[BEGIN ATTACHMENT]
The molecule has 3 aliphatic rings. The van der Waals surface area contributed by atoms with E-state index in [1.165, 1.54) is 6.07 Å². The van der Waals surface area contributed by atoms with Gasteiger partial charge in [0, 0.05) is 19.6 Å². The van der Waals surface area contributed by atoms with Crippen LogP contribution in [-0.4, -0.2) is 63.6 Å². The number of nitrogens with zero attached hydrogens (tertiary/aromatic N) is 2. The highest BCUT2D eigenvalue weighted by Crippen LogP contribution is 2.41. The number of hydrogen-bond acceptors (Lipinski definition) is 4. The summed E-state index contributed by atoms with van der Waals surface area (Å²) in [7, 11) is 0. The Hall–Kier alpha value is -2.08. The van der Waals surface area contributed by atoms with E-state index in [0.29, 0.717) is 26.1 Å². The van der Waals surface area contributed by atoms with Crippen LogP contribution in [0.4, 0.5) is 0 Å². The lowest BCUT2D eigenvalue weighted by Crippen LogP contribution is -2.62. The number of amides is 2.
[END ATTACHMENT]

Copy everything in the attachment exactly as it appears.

The molecule has 3 aliphatic rings. The van der Waals surface area contributed by atoms with E-state index in [1.165, 1.54) is 6.07 Å². The van der Waals surface area contributed by atoms with Gasteiger partial charge in [0, 0.05) is 19.6 Å². The van der Waals surface area contributed by atoms with Crippen LogP contribution in [-0.4, -0.2) is 63.6 Å². The number of nitrogens with zero attached hydrogens (tertiary/aromatic N) is 2. The highest BCUT2D eigenvalue weighted by Crippen LogP contribution is 2.41. The number of hydrogen-bond acceptors (Lipinski definition) is 4. The summed E-state index contributed by atoms with van der Waals surface area (Å²) in [7, 11) is 0. The Hall–Kier alpha value is -2.08. The van der Waals surface area contributed by atoms with E-state index in [0.29, 0.717) is 26.1 Å². The van der Waals surface area contributed by atoms with Crippen LogP contribution in [0.4, 0.5) is 0 Å². The lowest BCUT2D eigenvalue weighted by Crippen LogP contribution is -2.62. The number of amides is 2.